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Why Brutalist Architecture is Hated and Loved

Posted September 16, 2014

While it may sound off-putting or even a little scary, Brutalism is actually a distinctive type of architecture and a very interesting phenomenon. Brutalism was a controversial architectural movement in the middle of the 20th century. It led to the construction of some dramatic-appearing yet functional buildings, many of which are still in use as of the present day.

What is Brutalism?

Brutalism is a style of architecture that descended from the Modernist movement. It was fashionable from the 1950s to the end of the 1970s and is now enjoying a resurgence in popularity in some circles. Named for its use of unfinished raw concrete (or "béton brut" in French), which was cast on the building site, über urban Brutalist architecture tended to be imposing in scale and was often used for high-rise housing projects, civic buildings, universities, and shopping centers.

Public opinion about this striking approach to building design varies greatly. Critics of the style consider Brutalism to be cold, crude, cruel, and ugly, and point out that the concrete structures are now showing signs of wear (rust from metal reinforcement, water stains, and moss growth) in damp northern climates. On the other hand, enthusiasts appreciate its honesty, progressiveness, functionality, and low cost. Noted Brutalist architect Rodney Gordon, designer of Trinity Centre in Gateshead, England, summed up the variance of opinion by saying: "Any piece of architecture worth being called architecture is usually both hated and loved."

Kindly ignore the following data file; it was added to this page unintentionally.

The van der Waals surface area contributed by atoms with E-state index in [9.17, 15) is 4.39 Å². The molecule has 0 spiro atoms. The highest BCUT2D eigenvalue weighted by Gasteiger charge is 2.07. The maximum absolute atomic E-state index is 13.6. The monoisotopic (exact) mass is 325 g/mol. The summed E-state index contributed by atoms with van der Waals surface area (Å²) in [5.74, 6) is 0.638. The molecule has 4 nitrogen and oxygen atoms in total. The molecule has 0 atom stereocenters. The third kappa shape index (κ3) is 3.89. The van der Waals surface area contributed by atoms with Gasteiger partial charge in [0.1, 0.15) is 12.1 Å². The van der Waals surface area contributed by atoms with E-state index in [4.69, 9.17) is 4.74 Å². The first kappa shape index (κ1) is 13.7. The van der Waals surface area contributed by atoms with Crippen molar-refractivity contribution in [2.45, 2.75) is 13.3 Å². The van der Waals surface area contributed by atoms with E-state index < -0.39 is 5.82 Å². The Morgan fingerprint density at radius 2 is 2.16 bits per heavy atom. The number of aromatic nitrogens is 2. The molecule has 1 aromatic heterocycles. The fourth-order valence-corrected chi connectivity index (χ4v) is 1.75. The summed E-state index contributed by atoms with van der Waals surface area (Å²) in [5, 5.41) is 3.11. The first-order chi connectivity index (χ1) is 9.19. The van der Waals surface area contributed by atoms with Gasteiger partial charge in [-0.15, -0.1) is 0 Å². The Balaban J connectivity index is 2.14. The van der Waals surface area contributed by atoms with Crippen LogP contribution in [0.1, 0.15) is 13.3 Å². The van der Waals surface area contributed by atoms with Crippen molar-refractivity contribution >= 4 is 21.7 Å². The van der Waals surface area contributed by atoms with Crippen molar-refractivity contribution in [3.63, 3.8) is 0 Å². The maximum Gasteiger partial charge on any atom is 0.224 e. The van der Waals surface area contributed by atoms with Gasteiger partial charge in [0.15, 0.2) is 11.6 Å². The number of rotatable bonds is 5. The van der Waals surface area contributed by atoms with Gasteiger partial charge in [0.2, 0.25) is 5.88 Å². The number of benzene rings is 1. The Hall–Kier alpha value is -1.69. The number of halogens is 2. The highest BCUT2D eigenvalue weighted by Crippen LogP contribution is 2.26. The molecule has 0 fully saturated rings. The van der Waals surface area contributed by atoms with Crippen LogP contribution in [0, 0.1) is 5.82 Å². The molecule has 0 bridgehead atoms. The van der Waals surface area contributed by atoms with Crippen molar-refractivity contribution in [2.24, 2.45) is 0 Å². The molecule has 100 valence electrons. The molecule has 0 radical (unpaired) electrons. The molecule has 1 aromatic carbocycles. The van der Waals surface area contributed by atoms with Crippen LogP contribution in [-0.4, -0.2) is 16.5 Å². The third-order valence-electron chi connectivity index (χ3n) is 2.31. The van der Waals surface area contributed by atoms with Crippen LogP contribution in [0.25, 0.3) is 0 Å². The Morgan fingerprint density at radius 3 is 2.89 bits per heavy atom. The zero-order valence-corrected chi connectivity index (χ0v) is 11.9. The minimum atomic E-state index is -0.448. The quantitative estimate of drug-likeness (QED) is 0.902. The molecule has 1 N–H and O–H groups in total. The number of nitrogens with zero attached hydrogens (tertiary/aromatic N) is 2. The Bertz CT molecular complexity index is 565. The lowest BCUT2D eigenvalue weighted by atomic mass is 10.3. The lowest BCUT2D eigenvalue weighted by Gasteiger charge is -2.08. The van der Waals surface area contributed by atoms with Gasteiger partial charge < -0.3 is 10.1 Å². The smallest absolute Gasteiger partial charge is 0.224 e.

A Few Notable Examples of Brutalism Internationally

Habitat 67 -- Montreal's Habitat 67 is a well-known Brutalist project, which was originally constructed as part of the 1967 World's Fair. Inspired by Lego building blocks, the multi-dimensional apartment complex was assembled from prefabricated concrete forms. It was the first built project designed by Israeli-Canadian architect Moshe Safdie, a 23-year-old student at the time. Although Habitat was surrounded by controversy when first completed due to its unusual appearance, the building has stood the test of time and continues to house many of its original residents, including Safdie himself.

Alley Theater -- The Alley Theater was designed by the late German-American architect Ulrich Franzen as part of Houston's civic complex. A visually startling structure, the Alley houses two stages and combines softly curved walls with stark towers (which house both emergency fire stairs and mechanical equipment for the theater productions). Public reaction was very mixed when it was first completed in 1968. However, this Houston concrete building eventually received the American Institute of Architects/Houston's prestigious Twenty-Five Year Award in 1994, in appreciation of the lasting quality of its Brutalist design. The Alley is still in use as a theater today.

Queen Elizabeth Hall -- In London, the Queen Elizabeth Hall is a 900-seat auditorium, opened in 1967 as part of the Southbank Centre arts complex. The QEH was designed by Hubert Bennett, with the assistance of Jack Whittle, F. G. West, and Geoffrey Horsefall. This massive v-shaped concrete building, with a "prow" pointing toward the nearby Thames River, is an impressive example of Brutalist architecture. It was placed on the World Monuments Watch list, a sign that Brutalism is recognized as an important part of architectural history, and one which is worth preserving. The hall currently hosts daily performances by a variety of musicians and dance troupes, while its undercroft has long been popular with skateboarders and street artists.

Laura Firszt writes for

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